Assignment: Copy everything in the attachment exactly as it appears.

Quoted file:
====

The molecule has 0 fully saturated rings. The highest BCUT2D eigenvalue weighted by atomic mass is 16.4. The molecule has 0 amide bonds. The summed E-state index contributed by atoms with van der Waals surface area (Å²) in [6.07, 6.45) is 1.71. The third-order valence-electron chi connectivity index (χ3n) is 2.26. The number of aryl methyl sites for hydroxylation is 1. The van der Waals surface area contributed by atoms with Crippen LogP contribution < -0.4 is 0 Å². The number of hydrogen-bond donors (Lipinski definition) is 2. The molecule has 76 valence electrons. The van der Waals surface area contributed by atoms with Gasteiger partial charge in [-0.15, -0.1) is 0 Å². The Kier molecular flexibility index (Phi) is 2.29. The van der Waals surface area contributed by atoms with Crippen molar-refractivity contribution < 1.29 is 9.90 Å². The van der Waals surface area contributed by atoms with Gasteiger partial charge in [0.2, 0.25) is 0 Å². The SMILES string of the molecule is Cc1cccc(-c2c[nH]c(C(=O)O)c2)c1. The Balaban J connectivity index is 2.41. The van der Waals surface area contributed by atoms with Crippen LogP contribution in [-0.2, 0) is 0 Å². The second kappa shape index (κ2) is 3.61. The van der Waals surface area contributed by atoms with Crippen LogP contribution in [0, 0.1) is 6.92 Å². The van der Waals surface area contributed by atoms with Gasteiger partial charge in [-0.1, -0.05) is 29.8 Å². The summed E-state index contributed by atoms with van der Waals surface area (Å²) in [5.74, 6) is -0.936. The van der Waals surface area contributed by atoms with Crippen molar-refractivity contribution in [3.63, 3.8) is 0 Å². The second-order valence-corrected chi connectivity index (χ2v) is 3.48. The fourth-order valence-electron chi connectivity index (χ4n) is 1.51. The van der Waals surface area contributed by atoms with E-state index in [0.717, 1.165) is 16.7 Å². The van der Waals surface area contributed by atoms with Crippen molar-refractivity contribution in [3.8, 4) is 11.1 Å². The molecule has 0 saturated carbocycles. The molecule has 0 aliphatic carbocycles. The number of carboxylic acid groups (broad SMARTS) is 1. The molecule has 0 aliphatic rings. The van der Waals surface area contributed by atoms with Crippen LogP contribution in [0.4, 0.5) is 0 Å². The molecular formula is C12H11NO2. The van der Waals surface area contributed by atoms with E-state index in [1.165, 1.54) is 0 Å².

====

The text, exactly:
The molecule has 0 fully saturated rings. The highest BCUT2D eigenvalue weighted by atomic mass is 16.4. The molecule has 0 amide bonds. The summed E-state index contributed by atoms with van der Waals surface area (Å²) in [6.07, 6.45) is 1.71. The third-order valence-electron chi connectivity index (χ3n) is 2.26. The number of aryl methyl sites for hydroxylation is 1. The van der Waals surface area contributed by atoms with Crippen LogP contribution < -0.4 is 0 Å². The number of hydrogen-bond donors (Lipinski definition) is 2. The molecule has 76 valence electrons. The van der Waals surface area contributed by atoms with Gasteiger partial charge in [-0.15, -0.1) is 0 Å². The Kier molecular flexibility index (Phi) is 2.29. The van der Waals surface area contributed by atoms with Crippen molar-refractivity contribution < 1.29 is 9.90 Å². The van der Waals surface area contributed by atoms with Gasteiger partial charge in [0.2, 0.25) is 0 Å². The SMILES string of the molecule is Cc1cccc(-c2c[nH]c(C(=O)O)c2)c1. The Balaban J connectivity index is 2.41. The van der Waals surface area contributed by atoms with Crippen LogP contribution in [-0.2, 0) is 0 Å². The second kappa shape index (κ2) is 3.61. The van der Waals surface area contributed by atoms with Crippen LogP contribution in [0, 0.1) is 6.92 Å². The van der Waals surface area contributed by atoms with Gasteiger partial charge in [-0.1, -0.05) is 29.8 Å². The summed E-state index contributed by atoms with van der Waals surface area (Å²) in [5.74, 6) is -0.936. The van der Waals surface area contributed by atoms with Crippen molar-refractivity contribution in [3.63, 3.8) is 0 Å². The second-order valence-corrected chi connectivity index (χ2v) is 3.48. The fourth-order valence-electron chi connectivity index (χ4n) is 1.51. The van der Waals surface area contributed by atoms with E-state index in [0.717, 1.165) is 16.7 Å². The van der Waals surface area contributed by atoms with Crippen molar-refractivity contribution in [3.8, 4) is 11.1 Å². The molecule has 0 saturated carbocycles. The molecule has 0 aliphatic carbocycles. The number of carboxylic acid groups (broad SMARTS) is 1. The molecule has 0 aliphatic rings. The van der Waals surface area contributed by atoms with Crippen LogP contribution in [0.4, 0.5) is 0 Å². The molecular formula is C12H11NO2. The van der Waals surface area contributed by atoms with E-state index in [1.165, 1.54) is 0 Å².